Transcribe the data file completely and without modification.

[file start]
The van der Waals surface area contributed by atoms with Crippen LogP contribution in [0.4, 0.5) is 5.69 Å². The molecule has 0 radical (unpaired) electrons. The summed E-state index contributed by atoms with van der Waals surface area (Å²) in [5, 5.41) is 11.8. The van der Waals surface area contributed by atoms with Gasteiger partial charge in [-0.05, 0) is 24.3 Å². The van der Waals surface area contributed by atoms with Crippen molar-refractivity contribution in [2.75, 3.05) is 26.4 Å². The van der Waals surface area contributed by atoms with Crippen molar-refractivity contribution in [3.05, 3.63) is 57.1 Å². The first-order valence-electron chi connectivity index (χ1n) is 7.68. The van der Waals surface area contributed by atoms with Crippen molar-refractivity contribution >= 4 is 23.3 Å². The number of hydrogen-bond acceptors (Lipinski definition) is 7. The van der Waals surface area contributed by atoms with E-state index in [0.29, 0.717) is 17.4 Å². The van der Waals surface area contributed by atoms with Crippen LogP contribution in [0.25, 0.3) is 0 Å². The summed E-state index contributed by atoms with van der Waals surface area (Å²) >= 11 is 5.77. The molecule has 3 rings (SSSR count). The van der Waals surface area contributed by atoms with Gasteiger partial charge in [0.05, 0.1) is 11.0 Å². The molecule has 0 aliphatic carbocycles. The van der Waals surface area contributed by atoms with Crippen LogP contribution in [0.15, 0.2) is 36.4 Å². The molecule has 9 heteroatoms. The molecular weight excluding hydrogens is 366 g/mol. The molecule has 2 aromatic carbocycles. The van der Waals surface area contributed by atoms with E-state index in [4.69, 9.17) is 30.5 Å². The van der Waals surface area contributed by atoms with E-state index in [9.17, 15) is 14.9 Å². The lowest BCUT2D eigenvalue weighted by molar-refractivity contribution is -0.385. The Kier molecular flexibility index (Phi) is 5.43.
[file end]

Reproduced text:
The van der Waals surface area contributed by atoms with Crippen LogP contribution in [0.4, 0.5) is 5.69 Å². The molecule has 0 radical (unpaired) electrons. The summed E-state index contributed by atoms with van der Waals surface area (Å²) in [5, 5.41) is 11.8. The van der Waals surface area contributed by atoms with Gasteiger partial charge in [-0.05, 0) is 24.3 Å². The van der Waals surface area contributed by atoms with Crippen molar-refractivity contribution in [2.75, 3.05) is 26.4 Å². The van der Waals surface area contributed by atoms with Crippen molar-refractivity contribution in [3.05, 3.63) is 57.1 Å². The first-order valence-electron chi connectivity index (χ1n) is 7.68. The van der Waals surface area contributed by atoms with Crippen molar-refractivity contribution >= 4 is 23.3 Å². The number of hydrogen-bond acceptors (Lipinski definition) is 7. The van der Waals surface area contributed by atoms with E-state index in [0.29, 0.717) is 17.4 Å². The van der Waals surface area contributed by atoms with Crippen LogP contribution in [0.25, 0.3) is 0 Å². The summed E-state index contributed by atoms with van der Waals surface area (Å²) >= 11 is 5.77. The molecule has 3 rings (SSSR count). The van der Waals surface area contributed by atoms with Gasteiger partial charge in [0.05, 0.1) is 11.0 Å². The molecule has 0 aliphatic carbocycles. The van der Waals surface area contributed by atoms with Crippen LogP contribution in [0.15, 0.2) is 36.4 Å². The molecule has 9 heteroatoms. The molecular weight excluding hydrogens is 366 g/mol. The molecule has 2 aromatic carbocycles. The van der Waals surface area contributed by atoms with E-state index in [4.69, 9.17) is 30.5 Å². The van der Waals surface area contributed by atoms with E-state index in [9.17, 15) is 14.9 Å². The lowest BCUT2D eigenvalue weighted by molar-refractivity contribution is -0.385. The Kier molecular flexibility index (Phi) is 5.43.